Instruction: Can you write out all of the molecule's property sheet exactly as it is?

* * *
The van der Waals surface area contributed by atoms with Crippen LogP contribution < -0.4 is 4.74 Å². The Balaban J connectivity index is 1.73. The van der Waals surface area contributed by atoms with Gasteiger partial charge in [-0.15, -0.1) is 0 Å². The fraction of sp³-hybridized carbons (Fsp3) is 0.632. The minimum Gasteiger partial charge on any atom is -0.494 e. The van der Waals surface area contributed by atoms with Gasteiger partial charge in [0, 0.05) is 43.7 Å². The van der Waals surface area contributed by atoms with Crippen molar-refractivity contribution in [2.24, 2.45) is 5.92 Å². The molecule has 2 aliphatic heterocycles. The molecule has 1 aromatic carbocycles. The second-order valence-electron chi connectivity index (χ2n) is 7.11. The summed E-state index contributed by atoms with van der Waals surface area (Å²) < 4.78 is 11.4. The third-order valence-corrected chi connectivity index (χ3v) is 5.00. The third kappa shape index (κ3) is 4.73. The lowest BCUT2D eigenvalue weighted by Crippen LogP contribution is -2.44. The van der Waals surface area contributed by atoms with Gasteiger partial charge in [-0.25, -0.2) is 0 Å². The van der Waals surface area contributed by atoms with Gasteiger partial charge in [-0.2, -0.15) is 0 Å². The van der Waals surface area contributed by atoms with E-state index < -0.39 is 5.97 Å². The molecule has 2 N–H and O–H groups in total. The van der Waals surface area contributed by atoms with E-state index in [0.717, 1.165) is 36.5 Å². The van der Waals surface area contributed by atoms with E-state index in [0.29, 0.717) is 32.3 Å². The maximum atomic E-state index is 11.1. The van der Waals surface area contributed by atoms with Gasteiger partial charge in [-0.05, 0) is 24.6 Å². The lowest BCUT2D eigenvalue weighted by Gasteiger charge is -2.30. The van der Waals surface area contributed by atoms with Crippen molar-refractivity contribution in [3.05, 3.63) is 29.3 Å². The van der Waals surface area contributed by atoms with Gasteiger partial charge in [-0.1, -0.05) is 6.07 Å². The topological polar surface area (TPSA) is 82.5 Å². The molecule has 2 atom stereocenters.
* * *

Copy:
The van der Waals surface area contributed by atoms with Crippen LogP contribution < -0.4 is 4.74 Å². The Balaban J connectivity index is 1.73. The van der Waals surface area contributed by atoms with Gasteiger partial charge in [-0.15, -0.1) is 0 Å². The fraction of sp³-hybridized carbons (Fsp3) is 0.632. The minimum Gasteiger partial charge on any atom is -0.494 e. The van der Waals surface area contributed by atoms with Gasteiger partial charge in [0, 0.05) is 43.7 Å². The van der Waals surface area contributed by atoms with Crippen molar-refractivity contribution in [2.24, 2.45) is 5.92 Å². The molecule has 2 aliphatic heterocycles. The molecule has 1 aromatic carbocycles. The second-order valence-electron chi connectivity index (χ2n) is 7.11. The summed E-state index contributed by atoms with van der Waals surface area (Å²) < 4.78 is 11.4. The third-order valence-corrected chi connectivity index (χ3v) is 5.00. The third kappa shape index (κ3) is 4.73. The lowest BCUT2D eigenvalue weighted by Crippen LogP contribution is -2.44. The van der Waals surface area contributed by atoms with Gasteiger partial charge in [-0.25, -0.2) is 0 Å². The van der Waals surface area contributed by atoms with Gasteiger partial charge in [-0.2, -0.15) is 0 Å². The van der Waals surface area contributed by atoms with E-state index < -0.39 is 5.97 Å². The molecule has 2 N–H and O–H groups in total. The van der Waals surface area contributed by atoms with E-state index in [0.717, 1.165) is 36.5 Å². The van der Waals surface area contributed by atoms with E-state index in [0.29, 0.717) is 32.3 Å². The maximum atomic E-state index is 11.1. The van der Waals surface area contributed by atoms with Gasteiger partial charge in [-0.05, 0) is 24.6 Å². The lowest BCUT2D eigenvalue weighted by Gasteiger charge is -2.30. The van der Waals surface area contributed by atoms with Crippen molar-refractivity contribution in [3.05, 3.63) is 29.3 Å². The van der Waals surface area contributed by atoms with Gasteiger partial charge in [-0.1, -0.05) is 6.07 Å². The topological polar surface area (TPSA) is 82.5 Å². The molecule has 2 atom stereocenters.